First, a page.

BEAUTY'S RECONCILABLE DIFFERENCES

NEW YORK--Two disparate faces of fall seem to be leading color direction this year.
On the one hand is a modernized Mod look with dark, smoky eyes paired with a pale mouth. On the other is a more classically feminine appearance with a bolder mouth and more subtle eyes. As always, beauty took a lot of its cues from the runways, which were showed divergent looks, as well.
"There were two major influences from the fashion collections, and that has caused there to be two very different makeup looks," said Marianne Diorio, vice president of marketing for Prescriptives. Diorio was referring to fall collections that included vinyl Mod minis, which went head-to-head with the more ladylike collections of knee-length dresses and pencil skirts.
But whatever the look, one thing seems certain, after many years of "barely there" neutrals: Color is finally and truly back.
"For years we have been saying that color is back, and last year our sales finally proved that," said Karen Young, assistant vice president of makeup marketing for LancOme. "We are finally seeing brighter colors selling, not just the browns and the beiges, which were the only thing that moved for years."
"Neutrals were a tremendous story, and I think it's pretty much behind us now," agreed Allen Burke, divisional merchandise manager of cosmetics at Dayton's, Hudson's & Marshall Field's, based in Minneapolis. "It was low or no makeup. The fact that there is a look is encouraging."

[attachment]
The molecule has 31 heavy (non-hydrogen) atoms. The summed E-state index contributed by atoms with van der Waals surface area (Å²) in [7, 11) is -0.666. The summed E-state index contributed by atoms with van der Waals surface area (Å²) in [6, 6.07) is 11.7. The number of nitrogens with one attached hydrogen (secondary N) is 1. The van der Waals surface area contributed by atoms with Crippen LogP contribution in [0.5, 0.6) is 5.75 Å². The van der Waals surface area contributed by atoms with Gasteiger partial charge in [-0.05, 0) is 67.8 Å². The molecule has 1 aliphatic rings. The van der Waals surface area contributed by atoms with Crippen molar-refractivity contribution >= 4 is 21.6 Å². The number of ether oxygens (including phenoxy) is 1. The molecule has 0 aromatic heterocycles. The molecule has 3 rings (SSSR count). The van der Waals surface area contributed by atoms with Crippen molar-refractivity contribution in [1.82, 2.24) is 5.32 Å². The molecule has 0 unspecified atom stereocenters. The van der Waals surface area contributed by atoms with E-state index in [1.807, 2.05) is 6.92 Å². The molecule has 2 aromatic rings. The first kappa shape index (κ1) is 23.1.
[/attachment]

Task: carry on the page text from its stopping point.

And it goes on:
This shift in fashion made for a 1994 increase of more than 5 percent in the $1.6 billion prestige color cosmetics market, after several years of little or no growth.
A similar increase is predicted for this year, and retailers are already beginning to reap the benefits, with year-to-date gains averaging from the high-single to the low-double digits.
Sales are ahead in most lines, Burke continued, "from somewhat to big." Many expect greater growth this fall, when women typically wear more makeup and can choose from the season's varied options within this season's palettes.
Variety is key at Rich's, according to Pat Joyce, vice president, divisional merchandise manager. "Vendors are offering many interpretations," she said. "There are dark eyes and pale lips, or a retro look with pale lips and dark eyes, all offered by the same company. They're showing the customer completely different looks and how they can achieve them."
Color at Rich's has shown low-double-digit increases this year, outpacing fragrance, but behind treatment. John Stabenau, vice president and divisional merchandise manager, noted that color sales have been "excellent" and cited guidance and advice as top selling points for color lines.
"[Our customers are] not looking for gifts, but attention," said Stabenau. "When customers come to beauty counters, it's service they're after."
As a primer to fall beauty, WWD has compiled a pictorial of the season's diverse color collections that begins on page 12. Retailers discuss top-selling color items and trends in the color market starting on page 16..

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